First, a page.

Students’ designs aim to help hospital privacy

Otago Polytechnic product design students (clockwise, from bottom) Elle Chotiwanich (22), Rosie...
Otago Polytechnic product design students (clockwise, from bottom) Elle Chotiwanich (22), Rosie Graham (22) and George Goodger (20) with their sound booth design which they hope will allow hospital staff to have sensitive conversations in private at the new Dunedin hospital. PHOTO: PETER MCINTOSH
Hushed "cloak and scalpel" conversations in a dark, unpopulated corner of a staff cafeteria may soon become a thing of the past for medical practitioners.

Otago Polytechnic product design students have been working on the quiet — quite literally — to design places for the new Dunedin hospital where staff can have sensitive conversations in private.

The new hospital design is expected to provide open-plan work spaces and will include quiet booths, casual seating areas, meeting rooms and mini kitchenettes, enabling staff to work in more collaborative ways.

But with open-plan working comes challenges — including finding somewhere to have a private conversation when meeting rooms are booked.

To help solve this issue, Otago Polytechnic students have designed "flexible focus environments" — freestanding, private, noise-reducing pods that staff can use for activities such as telehealth calls with patients.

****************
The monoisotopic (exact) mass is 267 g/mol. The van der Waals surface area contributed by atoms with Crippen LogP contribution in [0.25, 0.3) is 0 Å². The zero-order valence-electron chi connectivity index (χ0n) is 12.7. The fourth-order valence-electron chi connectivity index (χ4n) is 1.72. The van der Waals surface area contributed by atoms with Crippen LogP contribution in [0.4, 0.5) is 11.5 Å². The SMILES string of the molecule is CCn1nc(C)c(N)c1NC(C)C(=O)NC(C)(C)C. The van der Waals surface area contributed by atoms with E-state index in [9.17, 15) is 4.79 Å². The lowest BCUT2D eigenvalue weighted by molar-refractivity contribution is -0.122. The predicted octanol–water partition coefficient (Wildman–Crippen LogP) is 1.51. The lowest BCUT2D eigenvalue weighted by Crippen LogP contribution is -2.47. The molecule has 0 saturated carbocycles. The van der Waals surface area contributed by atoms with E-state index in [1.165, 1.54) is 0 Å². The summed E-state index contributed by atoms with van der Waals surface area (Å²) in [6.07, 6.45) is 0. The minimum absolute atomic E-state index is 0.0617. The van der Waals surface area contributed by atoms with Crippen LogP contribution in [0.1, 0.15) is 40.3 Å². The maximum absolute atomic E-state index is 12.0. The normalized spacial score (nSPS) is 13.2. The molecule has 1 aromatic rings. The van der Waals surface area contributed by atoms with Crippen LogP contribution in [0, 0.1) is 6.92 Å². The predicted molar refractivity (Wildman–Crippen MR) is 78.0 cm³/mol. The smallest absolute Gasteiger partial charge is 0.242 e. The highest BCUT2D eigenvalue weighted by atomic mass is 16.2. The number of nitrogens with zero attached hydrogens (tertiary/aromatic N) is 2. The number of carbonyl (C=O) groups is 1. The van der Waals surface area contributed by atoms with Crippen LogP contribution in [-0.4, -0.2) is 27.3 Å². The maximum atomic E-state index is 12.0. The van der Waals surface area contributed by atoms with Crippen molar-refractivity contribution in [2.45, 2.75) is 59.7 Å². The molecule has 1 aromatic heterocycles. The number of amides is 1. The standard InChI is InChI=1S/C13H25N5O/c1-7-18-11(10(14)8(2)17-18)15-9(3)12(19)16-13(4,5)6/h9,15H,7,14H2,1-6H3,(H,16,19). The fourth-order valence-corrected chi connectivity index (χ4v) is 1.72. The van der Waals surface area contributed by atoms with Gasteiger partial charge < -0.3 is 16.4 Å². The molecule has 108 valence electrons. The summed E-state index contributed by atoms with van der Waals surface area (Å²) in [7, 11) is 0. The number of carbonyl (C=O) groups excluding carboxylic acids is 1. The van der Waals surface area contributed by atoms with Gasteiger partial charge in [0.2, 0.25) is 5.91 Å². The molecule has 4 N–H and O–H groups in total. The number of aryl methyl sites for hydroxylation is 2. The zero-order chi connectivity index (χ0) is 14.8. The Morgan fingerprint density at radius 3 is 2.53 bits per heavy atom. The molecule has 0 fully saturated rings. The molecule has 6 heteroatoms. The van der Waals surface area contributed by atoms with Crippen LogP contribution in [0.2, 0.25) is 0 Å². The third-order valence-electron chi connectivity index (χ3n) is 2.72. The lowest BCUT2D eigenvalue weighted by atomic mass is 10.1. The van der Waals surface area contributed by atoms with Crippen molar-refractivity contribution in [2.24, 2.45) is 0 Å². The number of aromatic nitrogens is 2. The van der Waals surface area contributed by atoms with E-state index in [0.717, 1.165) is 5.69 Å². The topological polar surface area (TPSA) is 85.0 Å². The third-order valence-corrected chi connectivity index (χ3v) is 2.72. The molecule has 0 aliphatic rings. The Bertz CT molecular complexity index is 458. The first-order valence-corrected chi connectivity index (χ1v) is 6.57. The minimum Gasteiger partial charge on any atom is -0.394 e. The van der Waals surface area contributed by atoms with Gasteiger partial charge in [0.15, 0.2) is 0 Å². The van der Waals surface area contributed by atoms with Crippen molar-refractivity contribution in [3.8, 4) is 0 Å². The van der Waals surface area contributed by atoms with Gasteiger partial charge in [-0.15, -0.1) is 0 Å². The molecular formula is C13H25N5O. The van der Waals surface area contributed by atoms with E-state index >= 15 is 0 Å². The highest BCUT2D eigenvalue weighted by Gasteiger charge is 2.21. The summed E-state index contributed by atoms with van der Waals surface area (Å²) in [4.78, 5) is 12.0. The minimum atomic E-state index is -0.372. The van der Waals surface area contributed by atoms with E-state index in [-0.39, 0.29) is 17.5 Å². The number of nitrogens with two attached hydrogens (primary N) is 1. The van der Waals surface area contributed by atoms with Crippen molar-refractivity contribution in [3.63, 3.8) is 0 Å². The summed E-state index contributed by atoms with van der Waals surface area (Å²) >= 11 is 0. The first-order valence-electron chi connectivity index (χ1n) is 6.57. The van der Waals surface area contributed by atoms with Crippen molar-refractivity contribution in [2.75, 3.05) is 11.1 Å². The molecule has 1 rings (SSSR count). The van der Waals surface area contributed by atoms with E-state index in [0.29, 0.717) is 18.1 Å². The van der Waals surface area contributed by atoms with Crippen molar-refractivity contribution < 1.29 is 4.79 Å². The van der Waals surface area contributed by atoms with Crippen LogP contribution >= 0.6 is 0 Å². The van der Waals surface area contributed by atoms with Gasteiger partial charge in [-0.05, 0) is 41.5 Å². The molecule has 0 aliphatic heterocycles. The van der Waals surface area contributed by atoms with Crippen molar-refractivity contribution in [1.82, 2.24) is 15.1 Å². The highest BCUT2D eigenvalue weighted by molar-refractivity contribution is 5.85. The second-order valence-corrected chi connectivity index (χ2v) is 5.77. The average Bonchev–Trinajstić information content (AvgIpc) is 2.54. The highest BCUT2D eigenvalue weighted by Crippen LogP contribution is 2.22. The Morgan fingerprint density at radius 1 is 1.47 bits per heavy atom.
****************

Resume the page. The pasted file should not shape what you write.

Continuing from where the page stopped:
School of Design senior lecturer Andrew Wallace said the students researched the project in teams, created cardboard mock-ups and presented their prototypes to the new Dunedin hospital project team.

"There has been a clear design vision to use non-toxic organic materials such as clay, wool, cardboard and other organic materials to reduce sound within

the rooms," he said.

"There has also been a focus on disassembly and disposal at end of life."

Otago Polytechnic product design head Machiko Niimi said the project provided a great opportunity for third-year students to work on a real-life problem for real clients.

"This helps us replicate a real-life design studio experience in a safe learning environment, and builds important foundations for our students to be work-ready.

"The district health board staff were supportive of the human-centred design approach used in our curriculum.

"For example, students were invited to an interview session with doctors and administration staff to hear their first-hand experiences and everyday realities to understand their needs.

"Designing with real users in mind is key to designing a meaningful outcome."

Hospital rebuild project director Bridget Dickson said the students had come up with inspiring designs.

"Some of the designs are modular and can be joined together to create bigger spaces.

"Some, such as the design with the grass elements, have been inspired by the natural environment, and some can be configured for multiple uses.

"It’s heartening to see such skilful, sustainability-focused and imaginative work from the designers of the future."


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